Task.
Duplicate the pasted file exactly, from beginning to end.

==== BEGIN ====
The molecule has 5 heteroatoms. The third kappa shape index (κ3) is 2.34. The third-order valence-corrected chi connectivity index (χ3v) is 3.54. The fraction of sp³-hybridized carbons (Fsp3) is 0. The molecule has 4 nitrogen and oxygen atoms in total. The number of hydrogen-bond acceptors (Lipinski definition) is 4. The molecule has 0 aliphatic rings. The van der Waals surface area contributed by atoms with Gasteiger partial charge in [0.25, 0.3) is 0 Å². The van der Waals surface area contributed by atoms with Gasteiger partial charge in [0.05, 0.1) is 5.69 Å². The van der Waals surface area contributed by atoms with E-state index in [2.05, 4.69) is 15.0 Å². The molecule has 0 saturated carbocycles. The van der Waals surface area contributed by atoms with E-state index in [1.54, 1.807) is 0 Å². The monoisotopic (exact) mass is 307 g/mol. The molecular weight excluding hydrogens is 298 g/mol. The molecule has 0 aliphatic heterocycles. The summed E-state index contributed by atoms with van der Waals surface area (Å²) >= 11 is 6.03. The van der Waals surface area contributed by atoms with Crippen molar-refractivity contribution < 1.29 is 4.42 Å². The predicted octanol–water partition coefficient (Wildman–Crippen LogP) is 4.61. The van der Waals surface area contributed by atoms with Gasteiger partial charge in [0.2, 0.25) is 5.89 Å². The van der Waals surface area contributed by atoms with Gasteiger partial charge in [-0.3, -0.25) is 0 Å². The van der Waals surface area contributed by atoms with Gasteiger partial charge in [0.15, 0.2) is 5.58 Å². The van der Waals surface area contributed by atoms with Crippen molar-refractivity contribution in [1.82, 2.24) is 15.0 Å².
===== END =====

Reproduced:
The molecule has 5 heteroatoms. The third kappa shape index (κ3) is 2.34. The third-order valence-corrected chi connectivity index (χ3v) is 3.54. The fraction of sp³-hybridized carbons (Fsp3) is 0. The molecule has 4 nitrogen and oxygen atoms in total. The number of hydrogen-bond acceptors (Lipinski definition) is 4. The molecule has 0 aliphatic rings. The van der Waals surface area contributed by atoms with Gasteiger partial charge in [0.25, 0.3) is 0 Å². The van der Waals surface area contributed by atoms with Gasteiger partial charge in [0.05, 0.1) is 5.69 Å². The van der Waals surface area contributed by atoms with E-state index in [2.05, 4.69) is 15.0 Å². The molecule has 0 saturated carbocycles. The van der Waals surface area contributed by atoms with E-state index in [1.54, 1.807) is 0 Å². The monoisotopic (exact) mass is 307 g/mol. The molecular weight excluding hydrogens is 298 g/mol. The molecule has 0 aliphatic heterocycles. The summed E-state index contributed by atoms with van der Waals surface area (Å²) >= 11 is 6.03. The van der Waals surface area contributed by atoms with Crippen molar-refractivity contribution < 1.29 is 4.42 Å². The predicted octanol–water partition coefficient (Wildman–Crippen LogP) is 4.61. The van der Waals surface area contributed by atoms with Gasteiger partial charge in [0.2, 0.25) is 5.89 Å². The van der Waals surface area contributed by atoms with Gasteiger partial charge in [-0.3, -0.25) is 0 Å². The van der Waals surface area contributed by atoms with Gasteiger partial charge in [0.15, 0.2) is 5.58 Å². The van der Waals surface area contributed by atoms with Crippen molar-refractivity contribution in [1.82, 2.24) is 15.0 Å².